Screening Newborns for Cystic Fibrosis

Newborns with CF can benefit from early diagnosis and treatment. In fact, specialized care and new cystic fibrosis therapies have improved the length and quality of life for people with this disease.

What is a Cystic Fibrosis Carrier?

CF is a genetic disease caused by a recessive gene. This means a child must inherit two copies of the CF gene—one from each parent—to have the disease.

A CF carrier is a person with one working copy of the CF gene. The other copy is abnormal. A carrier is perfectly healthy and does not have CF.

When both parents are carriers, for each pregnancy:

  • They have a 25 percent chance of having a child with CF.
  • They have a 50 percent chance of having a child who is a CF carrier.
  • They have a 25 percent chance of having a child who does not have CF and is not a carrier.

These percentages are the same for every pregnancy, even if the couple has already had a child with CF.

The test used to screen newborns for CF measures how much immunoreactive trypsinogen (IRT) is in the baby’s blood. IRT is a digestive enzyme made by the pancreas. Infants who have CF may have increased levels of IRT in their blood for several months after birth.

Before you take your newborn home from the hospital, a small amount of blood will be taken from his foot as part of the Georgia Newborn Screening Program. If the test results show a high level of IRT, the blood will then be tested for the presence of any CF mutations. If even one is found, then your baby will need to have a second test called a sweat test to rule out or confirm a diagnosis.

It is important to know that only about one in 10 babies with a positive newborn screening test for CF have the disease. The others are just carriers of the gene and will be healthy, normal infants. In order to confirm or rule out the disease, a sweat test must be performed.

Sweat Test

The sweat test is the best way to diagnose CF. The sweat test will measure how much salt is in your baby’s sweat. The CF gene affects how salt and water move through the body’s cells.

No needles are used and the sweat test will not hurt your baby.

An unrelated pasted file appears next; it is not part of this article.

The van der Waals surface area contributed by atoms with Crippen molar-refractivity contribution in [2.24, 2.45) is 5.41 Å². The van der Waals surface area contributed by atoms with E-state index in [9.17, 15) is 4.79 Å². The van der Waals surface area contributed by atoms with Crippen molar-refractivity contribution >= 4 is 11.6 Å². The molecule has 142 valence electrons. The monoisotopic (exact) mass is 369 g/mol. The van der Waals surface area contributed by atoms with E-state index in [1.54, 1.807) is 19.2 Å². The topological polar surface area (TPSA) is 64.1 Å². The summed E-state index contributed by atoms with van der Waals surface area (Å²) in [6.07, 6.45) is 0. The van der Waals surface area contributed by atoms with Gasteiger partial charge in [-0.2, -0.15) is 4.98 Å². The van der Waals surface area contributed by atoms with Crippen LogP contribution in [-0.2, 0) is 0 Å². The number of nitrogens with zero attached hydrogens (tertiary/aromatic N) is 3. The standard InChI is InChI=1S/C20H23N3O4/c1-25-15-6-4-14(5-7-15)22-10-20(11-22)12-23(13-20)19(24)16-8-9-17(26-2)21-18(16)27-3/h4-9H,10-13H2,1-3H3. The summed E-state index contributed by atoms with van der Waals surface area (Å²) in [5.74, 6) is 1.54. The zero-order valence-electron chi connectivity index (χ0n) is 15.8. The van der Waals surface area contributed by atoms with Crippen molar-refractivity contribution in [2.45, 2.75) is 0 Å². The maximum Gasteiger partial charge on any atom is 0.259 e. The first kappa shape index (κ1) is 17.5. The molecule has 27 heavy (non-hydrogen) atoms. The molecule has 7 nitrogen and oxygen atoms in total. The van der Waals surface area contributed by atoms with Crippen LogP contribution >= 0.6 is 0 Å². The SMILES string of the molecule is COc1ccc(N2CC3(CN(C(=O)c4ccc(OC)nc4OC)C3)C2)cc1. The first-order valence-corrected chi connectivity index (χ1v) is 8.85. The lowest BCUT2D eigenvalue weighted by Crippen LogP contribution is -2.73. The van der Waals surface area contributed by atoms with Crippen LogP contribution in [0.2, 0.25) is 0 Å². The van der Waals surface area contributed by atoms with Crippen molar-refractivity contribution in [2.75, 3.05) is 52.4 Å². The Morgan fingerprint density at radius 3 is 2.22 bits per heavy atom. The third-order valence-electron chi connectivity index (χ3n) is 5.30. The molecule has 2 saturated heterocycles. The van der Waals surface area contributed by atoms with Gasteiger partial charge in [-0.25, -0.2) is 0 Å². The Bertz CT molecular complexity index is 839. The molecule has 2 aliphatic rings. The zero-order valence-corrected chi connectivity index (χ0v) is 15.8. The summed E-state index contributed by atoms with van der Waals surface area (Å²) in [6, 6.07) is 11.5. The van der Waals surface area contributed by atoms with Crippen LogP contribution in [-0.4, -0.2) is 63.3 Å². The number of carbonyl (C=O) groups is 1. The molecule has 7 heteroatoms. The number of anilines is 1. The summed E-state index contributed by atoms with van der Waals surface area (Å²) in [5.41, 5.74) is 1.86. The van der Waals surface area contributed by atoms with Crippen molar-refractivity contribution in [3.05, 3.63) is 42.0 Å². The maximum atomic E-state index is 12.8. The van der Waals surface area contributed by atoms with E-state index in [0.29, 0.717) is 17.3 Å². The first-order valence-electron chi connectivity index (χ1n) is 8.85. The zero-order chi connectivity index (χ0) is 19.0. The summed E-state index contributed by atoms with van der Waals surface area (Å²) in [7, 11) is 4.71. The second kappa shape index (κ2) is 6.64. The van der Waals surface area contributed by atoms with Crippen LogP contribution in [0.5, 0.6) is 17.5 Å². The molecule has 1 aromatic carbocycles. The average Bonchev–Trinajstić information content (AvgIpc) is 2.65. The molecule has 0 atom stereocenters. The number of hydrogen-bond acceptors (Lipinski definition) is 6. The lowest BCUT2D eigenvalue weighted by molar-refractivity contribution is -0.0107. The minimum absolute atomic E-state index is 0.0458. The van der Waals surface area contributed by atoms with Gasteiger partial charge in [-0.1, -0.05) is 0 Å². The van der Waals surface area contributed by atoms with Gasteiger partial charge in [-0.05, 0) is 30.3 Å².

Here is what happens during a sweat test:

  • A special chemical with no color and no smell will be put on a small area on both of your baby’s arms. The chemical will cause your baby to sweat in the area to which it is applied.
  • A weak electrical current from a battery is then passed through the skin by attaching small electrodes to the arm with an armband. This causes a tingling feeling much like when your arm is “asleep.”
  • Paper pads are used to collect the sweat.
  • The sweat will be taken to a lab. The lab will usually have the sweat test results ready for your doctor a few hours after the sweat is collected.

There are four possible results:

  • Negative result—This means that a normal amount of salt was found in the sweat. It is very rare for a person to have CF if the sweat test result is negative.
  • Positive result—A positive sweat test means your baby has CF.
  • Borderline result—This means the results of the test were uncertain. You will be asked to bring your baby back for another sweat test, and maybe an exam and blood test.
  • Quantity not sufficient (QNS)—This means there was not enough sweat collected during the test. You will be asked to bring the baby back another day to try again.

A positive result is one in which the saltiness of your baby’s sweat is more than three times higher than normal.

Sweat test results do not change when a baby has a cold or other illness.